Re the previous answer: the DS18B20 is a digital sensor - it takes the reading locally, stores it locally and though a separate read process digitally transmits the result (usually 12bit resolution) on the OneWire bus to which it is attached. The transmission of the reading to the host is not voltage sensitive (in that a different voltage will represent a different temperature value). However, voltage problems can corrupt the signal.
The -127C reading is actually a return from the OneWire bus code of 0xFF (ie 1111 1111) which is an error from the bus that it failed to receive a reading from the DS18B20. As a decimal signed integer that is -127.
Re anomalous readings (that appear digitally valid), I don't have an exact root cause answer but have experienced and solved similar.
In my case a particular sensor on a longish cable run (approx 20m) both when sharing a bus with others and on its own occasionally returns 80c (whereas the usual range is 15-25 for water temperature in a header tank).
I at first though it a digital corruption via mismatched signal reflections especially when mixed with shorter runs, however this should have been detected in the CRC and on isolation to a single bus the problem continued anyway.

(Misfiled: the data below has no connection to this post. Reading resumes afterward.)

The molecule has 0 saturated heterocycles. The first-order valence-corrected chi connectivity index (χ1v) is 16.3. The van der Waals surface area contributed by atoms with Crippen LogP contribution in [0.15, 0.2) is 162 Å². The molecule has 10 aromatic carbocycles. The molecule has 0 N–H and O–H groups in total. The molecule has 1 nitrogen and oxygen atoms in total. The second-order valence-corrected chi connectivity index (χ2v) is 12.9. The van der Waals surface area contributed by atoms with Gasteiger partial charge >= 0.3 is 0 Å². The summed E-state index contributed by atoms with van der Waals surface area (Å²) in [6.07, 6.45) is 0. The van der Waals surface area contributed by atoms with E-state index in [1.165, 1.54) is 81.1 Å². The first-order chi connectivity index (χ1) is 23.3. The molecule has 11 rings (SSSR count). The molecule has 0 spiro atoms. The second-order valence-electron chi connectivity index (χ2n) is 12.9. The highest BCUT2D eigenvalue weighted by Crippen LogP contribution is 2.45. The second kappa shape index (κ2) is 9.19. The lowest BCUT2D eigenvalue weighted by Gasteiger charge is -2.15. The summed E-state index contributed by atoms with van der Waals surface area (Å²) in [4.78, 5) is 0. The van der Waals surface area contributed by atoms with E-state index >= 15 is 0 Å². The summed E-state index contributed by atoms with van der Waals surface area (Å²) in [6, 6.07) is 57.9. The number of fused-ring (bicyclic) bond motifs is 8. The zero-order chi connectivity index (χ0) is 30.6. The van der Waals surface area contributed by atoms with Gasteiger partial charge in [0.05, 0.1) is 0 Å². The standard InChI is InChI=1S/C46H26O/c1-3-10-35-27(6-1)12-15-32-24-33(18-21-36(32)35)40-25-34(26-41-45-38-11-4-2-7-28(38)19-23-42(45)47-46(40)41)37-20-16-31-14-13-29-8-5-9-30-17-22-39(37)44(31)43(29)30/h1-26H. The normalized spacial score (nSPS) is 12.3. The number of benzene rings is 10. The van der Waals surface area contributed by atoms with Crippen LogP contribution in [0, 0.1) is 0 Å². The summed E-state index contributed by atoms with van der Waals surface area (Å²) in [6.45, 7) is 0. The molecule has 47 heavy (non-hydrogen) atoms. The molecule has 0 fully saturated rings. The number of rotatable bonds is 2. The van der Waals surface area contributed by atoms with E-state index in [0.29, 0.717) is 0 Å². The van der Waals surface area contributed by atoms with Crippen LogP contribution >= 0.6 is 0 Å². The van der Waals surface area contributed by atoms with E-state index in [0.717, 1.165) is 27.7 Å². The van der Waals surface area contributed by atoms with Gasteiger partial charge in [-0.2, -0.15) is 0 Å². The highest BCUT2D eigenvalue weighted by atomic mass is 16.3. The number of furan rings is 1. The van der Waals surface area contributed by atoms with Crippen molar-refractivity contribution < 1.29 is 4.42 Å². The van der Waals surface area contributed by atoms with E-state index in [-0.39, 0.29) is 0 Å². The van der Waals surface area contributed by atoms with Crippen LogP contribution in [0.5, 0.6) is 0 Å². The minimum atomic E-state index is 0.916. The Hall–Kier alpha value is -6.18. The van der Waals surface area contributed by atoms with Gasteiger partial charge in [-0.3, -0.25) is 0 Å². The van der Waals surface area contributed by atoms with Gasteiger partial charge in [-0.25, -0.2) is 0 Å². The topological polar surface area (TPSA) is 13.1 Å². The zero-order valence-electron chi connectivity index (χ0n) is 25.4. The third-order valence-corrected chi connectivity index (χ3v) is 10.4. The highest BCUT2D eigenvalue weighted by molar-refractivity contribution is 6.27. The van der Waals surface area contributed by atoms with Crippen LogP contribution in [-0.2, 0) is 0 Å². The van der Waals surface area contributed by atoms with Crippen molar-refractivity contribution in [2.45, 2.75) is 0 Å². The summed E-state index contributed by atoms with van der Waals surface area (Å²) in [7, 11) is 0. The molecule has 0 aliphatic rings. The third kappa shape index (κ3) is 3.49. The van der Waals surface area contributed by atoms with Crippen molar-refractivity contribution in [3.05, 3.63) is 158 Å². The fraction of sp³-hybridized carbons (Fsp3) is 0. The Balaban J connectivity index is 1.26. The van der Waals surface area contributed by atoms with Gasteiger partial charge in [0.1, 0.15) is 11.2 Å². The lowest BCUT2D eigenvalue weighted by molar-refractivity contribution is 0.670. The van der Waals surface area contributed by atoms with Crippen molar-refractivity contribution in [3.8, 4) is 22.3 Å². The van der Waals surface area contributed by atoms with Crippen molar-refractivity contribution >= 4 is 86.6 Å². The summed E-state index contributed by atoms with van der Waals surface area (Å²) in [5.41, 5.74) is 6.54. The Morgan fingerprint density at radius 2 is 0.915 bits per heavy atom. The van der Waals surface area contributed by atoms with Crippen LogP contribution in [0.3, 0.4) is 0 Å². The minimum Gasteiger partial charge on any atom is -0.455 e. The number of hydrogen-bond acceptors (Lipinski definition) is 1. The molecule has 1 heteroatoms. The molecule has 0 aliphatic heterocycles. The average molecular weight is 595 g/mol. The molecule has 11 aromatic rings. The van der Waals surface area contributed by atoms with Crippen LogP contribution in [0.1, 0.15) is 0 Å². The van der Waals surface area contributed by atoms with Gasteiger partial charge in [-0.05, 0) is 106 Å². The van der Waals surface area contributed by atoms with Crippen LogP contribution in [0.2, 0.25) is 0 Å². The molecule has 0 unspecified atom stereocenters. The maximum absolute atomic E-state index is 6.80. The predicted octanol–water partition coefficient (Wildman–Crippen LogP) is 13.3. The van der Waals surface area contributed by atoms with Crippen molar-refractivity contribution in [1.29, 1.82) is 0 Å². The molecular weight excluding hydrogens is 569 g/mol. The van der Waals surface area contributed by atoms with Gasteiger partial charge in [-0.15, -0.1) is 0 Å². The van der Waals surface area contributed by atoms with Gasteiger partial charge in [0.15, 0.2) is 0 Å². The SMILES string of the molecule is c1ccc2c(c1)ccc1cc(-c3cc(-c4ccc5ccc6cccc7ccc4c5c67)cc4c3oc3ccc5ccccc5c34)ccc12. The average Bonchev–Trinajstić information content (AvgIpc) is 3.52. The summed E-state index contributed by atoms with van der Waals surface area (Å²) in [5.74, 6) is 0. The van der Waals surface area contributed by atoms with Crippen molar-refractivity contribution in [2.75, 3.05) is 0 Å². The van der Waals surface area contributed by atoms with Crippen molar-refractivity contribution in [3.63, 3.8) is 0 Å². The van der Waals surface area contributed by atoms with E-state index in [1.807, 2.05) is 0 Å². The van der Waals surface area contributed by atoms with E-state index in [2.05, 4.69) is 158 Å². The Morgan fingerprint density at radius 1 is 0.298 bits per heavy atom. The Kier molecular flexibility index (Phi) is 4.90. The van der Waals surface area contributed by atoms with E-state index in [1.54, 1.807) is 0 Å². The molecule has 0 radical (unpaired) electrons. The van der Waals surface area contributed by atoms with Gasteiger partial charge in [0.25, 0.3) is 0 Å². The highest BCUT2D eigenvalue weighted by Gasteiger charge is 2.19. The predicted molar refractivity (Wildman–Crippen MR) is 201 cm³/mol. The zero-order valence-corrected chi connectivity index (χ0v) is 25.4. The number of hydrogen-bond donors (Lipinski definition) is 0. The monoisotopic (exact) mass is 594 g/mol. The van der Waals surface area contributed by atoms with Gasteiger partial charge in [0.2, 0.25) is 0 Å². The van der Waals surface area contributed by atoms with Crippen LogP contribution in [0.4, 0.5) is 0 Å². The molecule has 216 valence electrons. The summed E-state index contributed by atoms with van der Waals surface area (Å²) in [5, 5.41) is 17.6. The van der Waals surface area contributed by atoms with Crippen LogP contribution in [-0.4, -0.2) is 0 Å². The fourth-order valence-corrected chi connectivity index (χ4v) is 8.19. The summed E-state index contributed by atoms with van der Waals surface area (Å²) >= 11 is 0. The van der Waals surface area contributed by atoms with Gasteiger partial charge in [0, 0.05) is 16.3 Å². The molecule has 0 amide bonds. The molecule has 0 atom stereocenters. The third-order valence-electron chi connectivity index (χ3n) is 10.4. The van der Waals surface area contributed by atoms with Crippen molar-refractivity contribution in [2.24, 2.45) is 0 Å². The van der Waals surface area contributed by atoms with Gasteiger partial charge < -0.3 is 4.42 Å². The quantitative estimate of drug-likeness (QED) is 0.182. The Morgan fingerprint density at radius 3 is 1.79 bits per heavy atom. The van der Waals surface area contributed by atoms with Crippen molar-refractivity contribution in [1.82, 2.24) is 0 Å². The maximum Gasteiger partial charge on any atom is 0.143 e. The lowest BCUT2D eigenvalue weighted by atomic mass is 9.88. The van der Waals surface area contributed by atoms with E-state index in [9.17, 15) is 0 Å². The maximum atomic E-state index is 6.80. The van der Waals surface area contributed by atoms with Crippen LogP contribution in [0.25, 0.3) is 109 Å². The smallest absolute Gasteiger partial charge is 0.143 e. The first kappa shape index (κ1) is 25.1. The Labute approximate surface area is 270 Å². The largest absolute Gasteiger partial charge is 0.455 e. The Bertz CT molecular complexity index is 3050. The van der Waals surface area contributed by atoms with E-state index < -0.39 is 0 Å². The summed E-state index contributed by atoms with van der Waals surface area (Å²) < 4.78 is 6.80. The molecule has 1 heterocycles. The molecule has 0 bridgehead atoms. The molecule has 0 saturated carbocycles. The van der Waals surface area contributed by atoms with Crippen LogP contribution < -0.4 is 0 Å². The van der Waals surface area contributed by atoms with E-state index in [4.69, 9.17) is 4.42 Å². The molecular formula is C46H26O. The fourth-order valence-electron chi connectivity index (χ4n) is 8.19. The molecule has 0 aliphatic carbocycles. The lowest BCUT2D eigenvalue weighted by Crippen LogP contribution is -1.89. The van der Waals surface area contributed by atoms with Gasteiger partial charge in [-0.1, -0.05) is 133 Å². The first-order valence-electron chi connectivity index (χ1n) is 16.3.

Interestingly I have narrowed the problem to rapid thermal changes in the wire temperature (dropping from 20C to 10C over an hour or so), even while the DS remained very stable, immersed in 20K litres of water. I put this down to a slight change in conductivity on the voltage supply wire. (If it where signal wire related then again the CRC should catch it). This could well be a similar situation with your fan activation.
I have solved it in two ways electrically (though neither are 100% reliable) and one way in software.
Electrically, locating the pull up resistor close to the sensor (rather than at the bus termination) gives far more stable results generally in terms of bus errors (avoiding the -127s). The other electrical solution was to increase the supply voltage to compensate for the longish run to 5.2v and also drop the bus end resistor down to 2.2K. This pretty much got rid of the odd 80C reading, but not entirely.
In software, I accepted that unreliability was to be dealt with and implemented some sanity checking whereby if a result came in that was clearly wrong, then my system (polling every 2 minutes), simply repeated the previous valid result along with a warning.
My software sanity checks include: basic range checking of possible valid values (> -5 < 70) which applies to all my sensors; and a check for out-of-bounds delta change since the last valid result using a tunable time window (in case a series of invalid results continue past the window - in which case I accept the next valid range value as really valid). This may or may not be appropriate given the rapid changes your wind machine could trigger.
Another possibly not to dismiss is that perhaps you just have a single dodgy sensor.